By Mike Russell
Senior Conservation Advisor
Big flocks of birds doing spectacular aerial displays is always a wonder to behold; huge murmurations of starlings forming an ever-changing picture show in a late afternoon winter sky have become a popular event in many parts of the country, but another one I urge to try and get out and see in Sussex this winter is the mass of golden plover down atRye Harbour nature reserve
I recently went down there on the last session with the Finding Birds in East Sussex group and from the hide at Castle Water you could see the sky just filling up with these lovely birds and drawing patterns as they twisted and turned in unison, possibly trying to confuse a marauding peregrine or merlin. It was interesting to note that they suddenly take flight in unison with the lapwings and initially there is a confusion of birds, but then more order is restored when the species sort themselves out, with the plovers forming into tight groups while the lapwing remained more loosely formed, their more slower, deliberate flapping not quite creating the same sense of cohesion.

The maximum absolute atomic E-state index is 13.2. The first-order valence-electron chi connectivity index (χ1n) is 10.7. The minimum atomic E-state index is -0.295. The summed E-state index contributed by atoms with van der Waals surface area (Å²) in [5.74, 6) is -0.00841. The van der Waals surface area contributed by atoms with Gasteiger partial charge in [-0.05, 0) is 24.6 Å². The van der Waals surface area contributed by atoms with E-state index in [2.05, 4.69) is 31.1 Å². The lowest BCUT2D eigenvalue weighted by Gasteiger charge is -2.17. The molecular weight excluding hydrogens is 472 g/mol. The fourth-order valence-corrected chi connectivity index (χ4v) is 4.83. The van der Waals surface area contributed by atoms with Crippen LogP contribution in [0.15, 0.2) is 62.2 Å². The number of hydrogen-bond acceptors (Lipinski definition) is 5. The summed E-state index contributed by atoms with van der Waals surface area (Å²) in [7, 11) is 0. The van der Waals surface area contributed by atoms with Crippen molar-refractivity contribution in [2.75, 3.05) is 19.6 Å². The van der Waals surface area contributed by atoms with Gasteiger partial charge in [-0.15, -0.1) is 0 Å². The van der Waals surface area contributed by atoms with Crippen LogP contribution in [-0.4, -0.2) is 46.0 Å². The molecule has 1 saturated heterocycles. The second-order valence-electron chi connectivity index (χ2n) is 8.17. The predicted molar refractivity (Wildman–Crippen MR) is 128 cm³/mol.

Later on a few of us went on to the main reserve to get a closer look at these lovely birds and there they were, packed tightly on the shingle and mounds created for them, their gentle, plaintive whistling pervading the air. We met Barry Yates who said there was 2,500-3,000 golden plover there, an unusually high number given the very unseasonal high temperatures we are having at the moment, these sorts of numbers are usually associated with much colder weather.
As we were admiring them, they all suddenly all took flight, along with the lapwings and once again the skies with the sound of beating wings and cries and in the distance the small scythe-like silhouette of a darting merlin was espied, the cause of the sudden havoc. Once the plovers realised that the merlin was really not a problem they relaxed into a more casual descent, resuming their places on the ground, this time gently swirling over our heads, a truly magical sight.
I had a similar experience a few weeks ago in Norfolk, at Snettisham where there was double the number of golden plover, this time in brilliant sunshine and the display was absolutely breath-taking, their golden backs glinting in the sun as they descended back to the mud. We tried to think of a collective noun to describe these golden plovers and the best we could come up with was a ‘confetti of golden plovers’ because that what it looked like while they were descending.
So, whether you are near or far from Rye Harbour, get yourself down there this winter, it really is one of the great wildlife spectacles, and it’s happening right here in Sussex.